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Plan #48-613

Modern Exterior - Front Elevation Plan #48-613
  • 3415
  • 4 beds
  • 4.00 baths
  • 58' wide
  • 40' deep


Additional Construction Sets
Each Additional Set
Right-Reading Reverse
Plan Set
5 Copy Set
Study Set

House Features

  • Main Floor Bedrooms
  • Upstairs Master Bedrooms
  • Walk In Closet
  • Upstairs Bedrooms
  • Kitchen Island
  • Breakfast Nook
  • Walk In Pantry Cabinet Pantry
  • Eating Bar
  • Upstairs Laundry
  • Great Room Living Room
  • Den Office Study Computer
  • Front Entry Garage
  • Garage Under
  • Covered Front Porch
  • Grill Deck Sundeck
  • Suited For View Lot
  • Suited For Sloping Lot
  • Upstairs Laundry
  • Great Room Living Room
  • Den Office Study Computer

Styles Classifications

  • Modern


Basement 208 sq/ft
Upper Floor 1522 sq/ft
Main Floor 1685 sq/ft
Width 58'
Depth 40'
Height 28'
Roof Framing Truss
Upper Ceiling Ft 9'
Main Ceiling 10'
Floor Plan - Main Floor Plan
Floor Plan - Upper Floor Plan
Floor Plan - Lower Floor Plan

In addition to the house plans you order, you may also need a site plan that shows where the house is going to be located on the property. You might also need beams sized to accommodate roof loads specific to your region. Your home builder can usually help you with this. You may also need a septic design unless your lot is served by a sanitary sewer system. Many areas now have area-specific energy codes that also have to be followed. This normally involves filling out a simple form providing documentation that your house plans are in compliance.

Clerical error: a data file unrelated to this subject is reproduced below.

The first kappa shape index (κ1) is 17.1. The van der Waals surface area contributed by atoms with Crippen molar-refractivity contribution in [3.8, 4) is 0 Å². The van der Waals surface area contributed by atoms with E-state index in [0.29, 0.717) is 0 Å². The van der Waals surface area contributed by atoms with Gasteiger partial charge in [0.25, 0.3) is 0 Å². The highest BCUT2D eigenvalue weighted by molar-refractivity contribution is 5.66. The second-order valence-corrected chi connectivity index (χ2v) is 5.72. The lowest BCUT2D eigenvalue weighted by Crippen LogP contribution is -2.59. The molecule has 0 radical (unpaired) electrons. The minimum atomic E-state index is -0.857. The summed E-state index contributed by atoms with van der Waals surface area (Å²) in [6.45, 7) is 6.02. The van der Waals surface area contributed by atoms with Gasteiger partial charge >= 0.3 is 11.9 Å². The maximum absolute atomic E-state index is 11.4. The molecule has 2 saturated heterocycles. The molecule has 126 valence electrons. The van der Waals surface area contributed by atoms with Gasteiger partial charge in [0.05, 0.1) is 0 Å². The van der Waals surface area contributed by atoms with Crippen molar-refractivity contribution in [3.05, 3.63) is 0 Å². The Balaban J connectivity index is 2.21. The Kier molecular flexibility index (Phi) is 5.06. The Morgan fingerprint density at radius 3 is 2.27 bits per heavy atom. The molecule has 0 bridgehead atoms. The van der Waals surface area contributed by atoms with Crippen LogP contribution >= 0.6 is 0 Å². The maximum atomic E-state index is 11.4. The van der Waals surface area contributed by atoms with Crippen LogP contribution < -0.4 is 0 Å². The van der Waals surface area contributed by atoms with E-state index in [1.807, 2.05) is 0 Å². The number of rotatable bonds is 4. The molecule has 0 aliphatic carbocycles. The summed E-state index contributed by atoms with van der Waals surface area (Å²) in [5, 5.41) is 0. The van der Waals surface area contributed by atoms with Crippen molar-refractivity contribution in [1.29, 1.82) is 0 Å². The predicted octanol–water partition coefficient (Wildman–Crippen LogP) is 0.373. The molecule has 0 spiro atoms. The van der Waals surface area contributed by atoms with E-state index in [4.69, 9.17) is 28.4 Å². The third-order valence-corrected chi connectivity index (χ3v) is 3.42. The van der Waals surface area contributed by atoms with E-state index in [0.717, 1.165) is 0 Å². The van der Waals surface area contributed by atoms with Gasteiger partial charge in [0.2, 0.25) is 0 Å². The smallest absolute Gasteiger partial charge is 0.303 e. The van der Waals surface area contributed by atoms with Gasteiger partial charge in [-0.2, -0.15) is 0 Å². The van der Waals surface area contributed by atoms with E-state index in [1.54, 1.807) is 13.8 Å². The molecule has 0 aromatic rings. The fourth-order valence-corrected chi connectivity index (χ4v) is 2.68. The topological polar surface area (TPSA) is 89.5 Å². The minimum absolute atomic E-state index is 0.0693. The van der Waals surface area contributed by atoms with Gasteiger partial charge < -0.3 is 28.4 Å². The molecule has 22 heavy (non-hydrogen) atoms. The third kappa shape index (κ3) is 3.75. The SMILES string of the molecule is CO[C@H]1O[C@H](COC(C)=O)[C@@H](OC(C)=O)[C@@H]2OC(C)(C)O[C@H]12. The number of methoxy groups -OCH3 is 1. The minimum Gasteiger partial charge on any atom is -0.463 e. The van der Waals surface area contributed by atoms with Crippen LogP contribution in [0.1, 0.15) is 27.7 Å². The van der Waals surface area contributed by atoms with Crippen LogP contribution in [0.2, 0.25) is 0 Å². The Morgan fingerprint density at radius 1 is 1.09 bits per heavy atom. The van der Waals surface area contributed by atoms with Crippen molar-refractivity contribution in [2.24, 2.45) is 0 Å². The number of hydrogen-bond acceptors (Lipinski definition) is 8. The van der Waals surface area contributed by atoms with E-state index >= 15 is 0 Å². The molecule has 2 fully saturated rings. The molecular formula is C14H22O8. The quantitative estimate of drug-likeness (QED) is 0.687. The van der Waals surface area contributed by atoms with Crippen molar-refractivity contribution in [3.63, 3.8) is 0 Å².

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In some regions, there is a second step you will need to take to insure your house plans are in compliance with local codes. Some areas of North America have very strict engineering requirements. Examples of this would be earthquake-prone areas of California and the Pacific Coast, hurricane risk areas of the Florida, Gulf & Carolina Coasts. New York, New Jersey, Nevada, and parts of Illinois require review by a local professional as well. If you are building in these areas, it is most likely you will need to hire a state licensed structural engineer to analyze the design and provide additional drawings and calculations required by your building department. If you aren’t sure, building departments typically have a handout they will give you listing all of the items they require to submit for and obtain a building permit.

Additionally, stock plans do not have a professional stamp attached. If your building department requires one, they will only accept a stamp from a professional licensed in the state where you plan to build. In this case, you will need to take your house plans to a local engineer or architect for review and stamping. In addition, plans which are used to construct homes in Nevada are required to be drawn by a licensed Nevada architect.

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